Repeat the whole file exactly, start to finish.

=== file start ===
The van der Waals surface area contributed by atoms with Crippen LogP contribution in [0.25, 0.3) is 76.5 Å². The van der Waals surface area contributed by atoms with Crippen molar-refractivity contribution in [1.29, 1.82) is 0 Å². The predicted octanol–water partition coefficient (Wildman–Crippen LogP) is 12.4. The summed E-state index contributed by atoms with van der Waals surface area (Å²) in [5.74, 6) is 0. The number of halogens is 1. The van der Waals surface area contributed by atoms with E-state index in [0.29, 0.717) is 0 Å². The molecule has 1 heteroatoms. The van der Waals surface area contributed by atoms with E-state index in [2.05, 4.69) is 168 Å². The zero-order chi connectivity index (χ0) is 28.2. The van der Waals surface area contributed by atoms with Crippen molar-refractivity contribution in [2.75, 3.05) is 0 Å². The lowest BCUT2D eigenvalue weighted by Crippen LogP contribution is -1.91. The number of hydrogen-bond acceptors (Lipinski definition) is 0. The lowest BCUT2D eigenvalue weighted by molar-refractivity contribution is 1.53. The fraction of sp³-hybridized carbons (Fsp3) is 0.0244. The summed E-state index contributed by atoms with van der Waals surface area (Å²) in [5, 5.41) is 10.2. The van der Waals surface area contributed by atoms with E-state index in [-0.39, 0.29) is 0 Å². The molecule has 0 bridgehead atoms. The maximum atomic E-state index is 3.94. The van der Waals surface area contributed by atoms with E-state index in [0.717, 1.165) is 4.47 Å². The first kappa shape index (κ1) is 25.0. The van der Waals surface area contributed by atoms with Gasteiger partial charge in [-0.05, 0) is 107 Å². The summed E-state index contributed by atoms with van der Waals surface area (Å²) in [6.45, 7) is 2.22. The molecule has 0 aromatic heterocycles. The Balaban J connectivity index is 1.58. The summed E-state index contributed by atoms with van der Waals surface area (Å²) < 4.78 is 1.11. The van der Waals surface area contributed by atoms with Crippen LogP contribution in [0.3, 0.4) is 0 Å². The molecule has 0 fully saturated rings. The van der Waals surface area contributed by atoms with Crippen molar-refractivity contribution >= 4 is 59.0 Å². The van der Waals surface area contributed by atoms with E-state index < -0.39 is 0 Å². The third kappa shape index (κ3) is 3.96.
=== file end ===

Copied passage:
The van der Waals surface area contributed by atoms with Crippen LogP contribution in [0.25, 0.3) is 76.5 Å². The van der Waals surface area contributed by atoms with Crippen molar-refractivity contribution in [1.29, 1.82) is 0 Å². The predicted octanol–water partition coefficient (Wildman–Crippen LogP) is 12.4. The summed E-state index contributed by atoms with van der Waals surface area (Å²) in [5.74, 6) is 0. The number of halogens is 1. The van der Waals surface area contributed by atoms with E-state index in [0.29, 0.717) is 0 Å². The molecule has 1 heteroatoms. The van der Waals surface area contributed by atoms with E-state index in [2.05, 4.69) is 168 Å². The zero-order chi connectivity index (χ0) is 28.2. The van der Waals surface area contributed by atoms with Crippen molar-refractivity contribution in [2.75, 3.05) is 0 Å². The lowest BCUT2D eigenvalue weighted by Crippen LogP contribution is -1.91. The number of hydrogen-bond acceptors (Lipinski definition) is 0. The lowest BCUT2D eigenvalue weighted by molar-refractivity contribution is 1.53. The fraction of sp³-hybridized carbons (Fsp3) is 0.0244. The summed E-state index contributed by atoms with van der Waals surface area (Å²) in [5, 5.41) is 10.2. The van der Waals surface area contributed by atoms with E-state index in [-0.39, 0.29) is 0 Å². The molecule has 0 bridgehead atoms. The maximum atomic E-state index is 3.94. The van der Waals surface area contributed by atoms with E-state index in [0.717, 1.165) is 4.47 Å². The first kappa shape index (κ1) is 25.0. The van der Waals surface area contributed by atoms with Gasteiger partial charge in [-0.05, 0) is 107 Å². The summed E-state index contributed by atoms with van der Waals surface area (Å²) in [6.45, 7) is 2.22. The molecule has 0 aromatic heterocycles. The Balaban J connectivity index is 1.58. The summed E-state index contributed by atoms with van der Waals surface area (Å²) < 4.78 is 1.11. The van der Waals surface area contributed by atoms with Crippen LogP contribution in [0.3, 0.4) is 0 Å². The molecule has 0 fully saturated rings. The van der Waals surface area contributed by atoms with Crippen molar-refractivity contribution >= 4 is 59.0 Å². The van der Waals surface area contributed by atoms with E-state index < -0.39 is 0 Å². The third kappa shape index (κ3) is 3.96.